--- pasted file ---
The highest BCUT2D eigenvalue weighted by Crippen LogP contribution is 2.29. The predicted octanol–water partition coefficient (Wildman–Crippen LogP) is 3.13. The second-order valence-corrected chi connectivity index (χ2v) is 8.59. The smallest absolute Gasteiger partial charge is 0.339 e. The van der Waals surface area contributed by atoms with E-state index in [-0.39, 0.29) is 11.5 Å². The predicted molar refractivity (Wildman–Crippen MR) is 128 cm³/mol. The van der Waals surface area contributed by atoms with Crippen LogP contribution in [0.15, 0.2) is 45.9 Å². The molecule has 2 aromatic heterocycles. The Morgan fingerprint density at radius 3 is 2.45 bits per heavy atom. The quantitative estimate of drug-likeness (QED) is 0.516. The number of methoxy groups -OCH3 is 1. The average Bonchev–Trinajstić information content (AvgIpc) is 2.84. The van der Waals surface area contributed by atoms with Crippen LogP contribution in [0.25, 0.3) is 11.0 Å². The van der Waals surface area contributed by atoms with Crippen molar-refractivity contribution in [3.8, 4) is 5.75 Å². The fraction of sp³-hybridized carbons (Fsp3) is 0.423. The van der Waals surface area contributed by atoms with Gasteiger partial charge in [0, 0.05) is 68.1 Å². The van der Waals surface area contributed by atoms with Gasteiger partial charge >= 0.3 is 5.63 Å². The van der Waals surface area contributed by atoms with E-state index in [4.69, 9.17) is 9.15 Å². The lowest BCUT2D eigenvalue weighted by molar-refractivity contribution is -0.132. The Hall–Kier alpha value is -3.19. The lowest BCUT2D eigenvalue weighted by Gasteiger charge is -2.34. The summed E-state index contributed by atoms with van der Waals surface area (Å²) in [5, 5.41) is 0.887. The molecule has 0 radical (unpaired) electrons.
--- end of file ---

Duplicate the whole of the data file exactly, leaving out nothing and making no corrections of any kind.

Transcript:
The highest BCUT2D eigenvalue weighted by Crippen LogP contribution is 2.29. The predicted octanol–water partition coefficient (Wildman–Crippen LogP) is 3.13. The second-order valence-corrected chi connectivity index (χ2v) is 8.59. The smallest absolute Gasteiger partial charge is 0.339 e. The van der Waals surface area contributed by atoms with E-state index in [-0.39, 0.29) is 11.5 Å². The predicted molar refractivity (Wildman–Crippen MR) is 128 cm³/mol. The van der Waals surface area contributed by atoms with Crippen LogP contribution in [0.15, 0.2) is 45.9 Å². The molecule has 2 aromatic heterocycles. The Morgan fingerprint density at radius 3 is 2.45 bits per heavy atom. The quantitative estimate of drug-likeness (QED) is 0.516. The number of methoxy groups -OCH3 is 1. The average Bonchev–Trinajstić information content (AvgIpc) is 2.84. The van der Waals surface area contributed by atoms with Crippen LogP contribution in [0.25, 0.3) is 11.0 Å². The van der Waals surface area contributed by atoms with Crippen molar-refractivity contribution in [3.8, 4) is 5.75 Å². The fraction of sp³-hybridized carbons (Fsp3) is 0.423. The van der Waals surface area contributed by atoms with Gasteiger partial charge in [0, 0.05) is 68.1 Å². The van der Waals surface area contributed by atoms with Gasteiger partial charge >= 0.3 is 5.63 Å². The van der Waals surface area contributed by atoms with E-state index in [4.69, 9.17) is 9.15 Å². The lowest BCUT2D eigenvalue weighted by molar-refractivity contribution is -0.132. The Hall–Kier alpha value is -3.19. The lowest BCUT2D eigenvalue weighted by Gasteiger charge is -2.34. The summed E-state index contributed by atoms with van der Waals surface area (Å²) in [5, 5.41) is 0.887. The molecule has 0 radical (unpaired) electrons.